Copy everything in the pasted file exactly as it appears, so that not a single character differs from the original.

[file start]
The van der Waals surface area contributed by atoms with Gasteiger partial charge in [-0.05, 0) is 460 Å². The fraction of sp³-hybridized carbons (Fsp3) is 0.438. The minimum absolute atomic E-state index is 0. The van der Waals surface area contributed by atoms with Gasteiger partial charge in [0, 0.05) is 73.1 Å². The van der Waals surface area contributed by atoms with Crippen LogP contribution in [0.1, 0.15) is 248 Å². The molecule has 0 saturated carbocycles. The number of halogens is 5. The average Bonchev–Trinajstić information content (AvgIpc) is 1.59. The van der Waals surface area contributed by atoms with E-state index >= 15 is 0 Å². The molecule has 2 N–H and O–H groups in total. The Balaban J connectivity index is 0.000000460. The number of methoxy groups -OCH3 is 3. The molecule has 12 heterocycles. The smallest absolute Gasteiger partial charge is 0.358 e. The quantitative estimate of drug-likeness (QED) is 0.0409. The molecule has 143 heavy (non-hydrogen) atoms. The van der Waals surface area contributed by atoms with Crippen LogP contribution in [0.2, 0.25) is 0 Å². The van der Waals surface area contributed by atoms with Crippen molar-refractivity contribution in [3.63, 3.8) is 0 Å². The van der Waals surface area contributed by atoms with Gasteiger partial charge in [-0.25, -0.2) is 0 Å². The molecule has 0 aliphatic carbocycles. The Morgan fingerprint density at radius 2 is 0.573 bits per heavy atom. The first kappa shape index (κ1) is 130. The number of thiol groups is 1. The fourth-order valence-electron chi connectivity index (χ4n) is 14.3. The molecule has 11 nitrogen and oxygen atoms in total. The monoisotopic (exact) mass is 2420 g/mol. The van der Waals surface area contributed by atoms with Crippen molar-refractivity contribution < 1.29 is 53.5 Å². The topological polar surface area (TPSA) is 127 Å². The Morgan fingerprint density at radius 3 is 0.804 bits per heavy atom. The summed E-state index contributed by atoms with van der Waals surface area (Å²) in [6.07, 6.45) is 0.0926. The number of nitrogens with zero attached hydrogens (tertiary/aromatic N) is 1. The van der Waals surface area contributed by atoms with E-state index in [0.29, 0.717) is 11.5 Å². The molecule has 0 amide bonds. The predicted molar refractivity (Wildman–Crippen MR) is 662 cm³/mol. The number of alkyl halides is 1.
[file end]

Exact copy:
The van der Waals surface area contributed by atoms with Gasteiger partial charge in [-0.05, 0) is 460 Å². The fraction of sp³-hybridized carbons (Fsp3) is 0.438. The minimum absolute atomic E-state index is 0. The van der Waals surface area contributed by atoms with Gasteiger partial charge in [0, 0.05) is 73.1 Å². The van der Waals surface area contributed by atoms with Crippen LogP contribution in [0.1, 0.15) is 248 Å². The molecule has 0 saturated carbocycles. The number of halogens is 5. The average Bonchev–Trinajstić information content (AvgIpc) is 1.59. The van der Waals surface area contributed by atoms with E-state index >= 15 is 0 Å². The molecule has 2 N–H and O–H groups in total. The Balaban J connectivity index is 0.000000460. The number of methoxy groups -OCH3 is 3. The molecule has 12 heterocycles. The smallest absolute Gasteiger partial charge is 0.358 e. The quantitative estimate of drug-likeness (QED) is 0.0409. The molecule has 143 heavy (non-hydrogen) atoms. The van der Waals surface area contributed by atoms with Crippen LogP contribution in [0.2, 0.25) is 0 Å². The van der Waals surface area contributed by atoms with Crippen molar-refractivity contribution in [3.63, 3.8) is 0 Å². The van der Waals surface area contributed by atoms with Gasteiger partial charge in [-0.25, -0.2) is 0 Å². The molecule has 0 aliphatic carbocycles. The Morgan fingerprint density at radius 2 is 0.573 bits per heavy atom. The first kappa shape index (κ1) is 130. The number of thiol groups is 1. The fourth-order valence-electron chi connectivity index (χ4n) is 14.3. The molecule has 11 nitrogen and oxygen atoms in total. The monoisotopic (exact) mass is 2420 g/mol. The van der Waals surface area contributed by atoms with Crippen molar-refractivity contribution < 1.29 is 53.5 Å². The topological polar surface area (TPSA) is 127 Å². The Morgan fingerprint density at radius 3 is 0.804 bits per heavy atom. The summed E-state index contributed by atoms with van der Waals surface area (Å²) in [6.07, 6.45) is 0.0926. The number of nitrogens with zero attached hydrogens (tertiary/aromatic N) is 1. The van der Waals surface area contributed by atoms with E-state index in [0.29, 0.717) is 11.5 Å². The molecule has 0 amide bonds. The predicted molar refractivity (Wildman–Crippen MR) is 662 cm³/mol. The number of alkyl halides is 1.